avoid extreme weathers or massive down pours,
but you can dress suitably for them and something like this, a rain cape can save you if
there is that big down pour. It has certainly saved myself. It’s going to keep your chest
dry and your core nice and warm. Now another thing to consider is actually getting a bag cover,
like I’ve got on right now. I’ve been using this
loads for my own commutes. That’s going to make sure it
keeps the inners of your bag nice and dry, particularly
if you are traveling in with some of your clothes as well. And also keep the bag in good condition. You may also want to
start equipping your bike with some mud guards. I haven’t got any, on any right now, but we are starting to enter
the rainy time of season here in the UK, so I
will be popping some on. That’s going to not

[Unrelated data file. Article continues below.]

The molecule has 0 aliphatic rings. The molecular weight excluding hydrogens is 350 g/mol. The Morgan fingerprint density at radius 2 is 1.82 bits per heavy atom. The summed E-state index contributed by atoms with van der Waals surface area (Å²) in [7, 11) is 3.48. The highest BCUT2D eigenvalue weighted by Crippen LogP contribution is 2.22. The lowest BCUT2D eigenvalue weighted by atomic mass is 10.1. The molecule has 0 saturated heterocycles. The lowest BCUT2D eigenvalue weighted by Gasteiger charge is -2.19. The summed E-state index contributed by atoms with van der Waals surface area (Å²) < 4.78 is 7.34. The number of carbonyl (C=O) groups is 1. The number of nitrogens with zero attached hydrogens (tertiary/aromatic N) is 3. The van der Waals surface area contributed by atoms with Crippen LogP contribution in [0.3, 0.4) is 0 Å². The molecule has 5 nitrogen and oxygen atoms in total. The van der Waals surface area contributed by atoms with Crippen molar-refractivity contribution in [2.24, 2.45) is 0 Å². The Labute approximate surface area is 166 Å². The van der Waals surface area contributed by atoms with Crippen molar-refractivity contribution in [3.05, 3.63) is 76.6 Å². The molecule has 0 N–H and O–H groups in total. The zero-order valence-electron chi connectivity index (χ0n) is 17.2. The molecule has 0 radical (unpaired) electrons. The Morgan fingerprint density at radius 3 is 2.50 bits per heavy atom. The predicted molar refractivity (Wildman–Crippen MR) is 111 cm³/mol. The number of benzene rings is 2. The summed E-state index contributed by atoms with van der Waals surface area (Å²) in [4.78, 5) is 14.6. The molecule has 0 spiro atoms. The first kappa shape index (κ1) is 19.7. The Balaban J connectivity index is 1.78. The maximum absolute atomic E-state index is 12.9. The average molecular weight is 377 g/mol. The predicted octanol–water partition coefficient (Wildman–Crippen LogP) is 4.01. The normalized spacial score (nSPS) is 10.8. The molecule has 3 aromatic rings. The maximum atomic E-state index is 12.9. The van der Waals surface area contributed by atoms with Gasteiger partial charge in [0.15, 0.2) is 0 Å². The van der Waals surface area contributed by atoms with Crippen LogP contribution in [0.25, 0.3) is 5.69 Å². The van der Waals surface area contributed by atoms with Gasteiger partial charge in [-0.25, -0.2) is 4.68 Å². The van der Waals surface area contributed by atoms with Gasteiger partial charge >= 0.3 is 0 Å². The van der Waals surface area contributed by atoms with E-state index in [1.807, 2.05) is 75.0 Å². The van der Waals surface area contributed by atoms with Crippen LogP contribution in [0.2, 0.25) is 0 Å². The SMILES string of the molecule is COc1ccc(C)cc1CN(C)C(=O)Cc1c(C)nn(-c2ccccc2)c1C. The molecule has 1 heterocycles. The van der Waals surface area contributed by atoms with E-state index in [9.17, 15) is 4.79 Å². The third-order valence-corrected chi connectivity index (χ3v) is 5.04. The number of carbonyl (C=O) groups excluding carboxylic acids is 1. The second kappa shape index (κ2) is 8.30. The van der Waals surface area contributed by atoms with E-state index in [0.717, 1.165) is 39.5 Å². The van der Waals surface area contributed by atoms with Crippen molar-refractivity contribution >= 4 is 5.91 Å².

only protect your bike, but also yourself. And make the whole ride a
little bit more pleasant. Now with regards to footwear. This isn’t actually something
I’ve had to consider before. But some of my sissy friends have told me they actually commute
in mountain bike shoes, cleats and pedals. Simply because part of their
commute actually requires them to walk or grab a train. And we all know what walking in road shoes and pedals feels like. It’s rather awkward. So it’s a really good option, should your commute have some walking or grabbing a train in there. Final tip though, is for
your work colleagues sake. To grab a shower once you’re in to work or at the very least have
some baby wipes to hand and dry shampoo and a lot of deodorant. Now we’d love to hear from you guys about your commute in to work. Perhaps even send some photos
in using our photo uploader. See whose got the best
commute to work, maybe. Um, if you’ve enjoyed today’s